In my clinic, we instruct the patient to wear the retainer lens each night for at least 30 days. After 30 days, we ask the patient not to wear the retainer lens for one night to determine the longevity of its effect. We explain that they may lose some of the effect throughout the second day; however, the accommodative loss will be based on subjective impression. If the patient appreciates a more rapid blur, we suggest that the retainer should be worn each night (or even every other night), as long as he or she retains comfortable and functional vision. Anecdotally, I have found that some patients have been very successful without the retainer for three full days, while others simply prefer to use the lens each evening. No matter the case, it is best to reassure your patients that, if they miss a night of retainer wear, they will not lose the effect.
The reversibility of ortho-k’s effect varies per individual; however, patients generally notice regressive changes within 24 to 72 hours. Furthermore, regression is not linear and thus not absolutely predictable. Refractive error, patient age and subjective tolerance are the determining factors of appreciable visual regression.40 And, because of the subjective considerations, perceived regression is not always consistent with objective refractive and topographic findings. Keep in mind, however, that patients with higher levels of baseline myopia seem to be more likely to experience end-of-day regression.40,41
Prepare the Patient
Keep in mind that some prospective ortho-k patients never wore contact lenses before. In my office, we ask our novice patients to participate in a trial of daily disposable or silicone hydrogel lenses. This will teach the patient how to insert and remove the lenses properly as well as how to handle the lenses and care products.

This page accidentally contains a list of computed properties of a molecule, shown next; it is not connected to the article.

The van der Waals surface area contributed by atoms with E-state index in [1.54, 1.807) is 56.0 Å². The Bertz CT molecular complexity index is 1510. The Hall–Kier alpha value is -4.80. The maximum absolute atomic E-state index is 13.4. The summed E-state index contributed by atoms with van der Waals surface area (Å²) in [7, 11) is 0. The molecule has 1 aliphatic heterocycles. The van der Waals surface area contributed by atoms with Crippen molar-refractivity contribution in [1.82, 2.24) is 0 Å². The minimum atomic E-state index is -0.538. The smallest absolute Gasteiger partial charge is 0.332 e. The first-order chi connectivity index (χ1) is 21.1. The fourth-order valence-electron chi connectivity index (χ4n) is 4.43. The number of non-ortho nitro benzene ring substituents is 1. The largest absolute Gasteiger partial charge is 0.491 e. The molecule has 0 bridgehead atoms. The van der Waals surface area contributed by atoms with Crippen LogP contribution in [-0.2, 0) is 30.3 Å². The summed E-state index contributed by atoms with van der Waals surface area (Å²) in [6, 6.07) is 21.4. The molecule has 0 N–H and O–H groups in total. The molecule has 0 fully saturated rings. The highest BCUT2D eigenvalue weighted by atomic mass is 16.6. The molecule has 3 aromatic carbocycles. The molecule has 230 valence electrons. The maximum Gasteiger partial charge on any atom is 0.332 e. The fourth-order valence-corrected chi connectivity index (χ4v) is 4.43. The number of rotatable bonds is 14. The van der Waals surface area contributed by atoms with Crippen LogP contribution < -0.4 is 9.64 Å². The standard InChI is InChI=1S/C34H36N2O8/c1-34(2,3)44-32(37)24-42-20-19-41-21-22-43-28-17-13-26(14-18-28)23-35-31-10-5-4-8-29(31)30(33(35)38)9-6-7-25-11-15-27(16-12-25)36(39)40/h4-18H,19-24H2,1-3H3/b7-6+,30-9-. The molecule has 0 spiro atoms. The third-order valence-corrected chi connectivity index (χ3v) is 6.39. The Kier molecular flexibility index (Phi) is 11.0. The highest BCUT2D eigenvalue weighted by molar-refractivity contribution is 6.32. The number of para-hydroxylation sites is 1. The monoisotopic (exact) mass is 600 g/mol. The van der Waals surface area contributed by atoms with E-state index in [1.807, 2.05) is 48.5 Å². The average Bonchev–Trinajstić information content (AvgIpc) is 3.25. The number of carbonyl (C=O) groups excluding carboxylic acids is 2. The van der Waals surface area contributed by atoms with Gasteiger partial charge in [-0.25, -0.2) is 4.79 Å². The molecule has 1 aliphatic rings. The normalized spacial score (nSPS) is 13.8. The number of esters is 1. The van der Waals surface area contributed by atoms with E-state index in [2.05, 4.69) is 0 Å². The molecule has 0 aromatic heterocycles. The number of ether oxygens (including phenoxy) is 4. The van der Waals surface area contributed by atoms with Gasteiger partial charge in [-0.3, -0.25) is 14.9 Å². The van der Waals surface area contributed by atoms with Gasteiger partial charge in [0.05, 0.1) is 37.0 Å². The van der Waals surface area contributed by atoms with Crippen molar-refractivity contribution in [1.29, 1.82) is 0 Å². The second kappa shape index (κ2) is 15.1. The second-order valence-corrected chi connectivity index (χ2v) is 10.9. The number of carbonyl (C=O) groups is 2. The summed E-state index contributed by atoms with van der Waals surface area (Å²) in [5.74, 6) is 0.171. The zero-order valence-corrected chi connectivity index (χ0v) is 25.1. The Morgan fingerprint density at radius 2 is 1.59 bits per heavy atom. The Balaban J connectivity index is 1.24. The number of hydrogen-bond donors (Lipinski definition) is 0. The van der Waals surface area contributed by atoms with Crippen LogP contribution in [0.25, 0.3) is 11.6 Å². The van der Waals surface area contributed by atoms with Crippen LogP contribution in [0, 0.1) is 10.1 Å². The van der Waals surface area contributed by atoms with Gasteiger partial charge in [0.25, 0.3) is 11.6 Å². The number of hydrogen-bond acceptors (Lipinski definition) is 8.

Furthermore, this contact lens trial also gives us an avenue for myopia correction if, by chance, the patient is not successful with ortho-k lenses. (As a side note, our office recommends a contact lens trial during refractive surgical preparation. We prescribe lenses with the targeted refractive correction, or lesser, to facilitate visual education as well as provide a realistic illustration of the anticipated surgical outcome.)
The patient should be educated that, as with any new fit, there is lens awareness at first (the sensation often will become less noticeable after sleeping in the lenses). Also, the initial lens fitting can be enhanced with a diluted dose of proparacaine, if needed. Fortunately, ortho-k lenses are very comfortable due to their large size and contour.
Guiding Patient Expectations
The modern technology of the corneal reshaping lenses allows for immediate appreciation of the myopic reduction; however, it takes extensive training time for the cornea to hold its new shape consistently. During the first weeks, the lenses should be worn every night. Thus, it is important to establish a proper and realistic timeline for the patient. Equally important: Do not over-promise visual results.
When discussing expectations with younger patients, it is important to respect parental input––but not at the expense of the child. If the child is uncomfortable with the concept of contact lens wear or corneal reshaping, do not let the parent force ortho-k on the child. For ortho-k to be successful, the child (and/or parent) must genuinely believe in the corrective process and conscientiously decide to remain compliant with lens wear.
As suggested by results from the LORIC study, each patient has unique visual needs as well individualized expectations and endpoint visual goals (see “
Individual Patient Needs and Considerations for Ortho-k."). In the first week, ortho-k lenses could be worn throughout the day (if tolerated by the patient) to accelerate the effect. However, this step may not be necessary or desirable for all patients.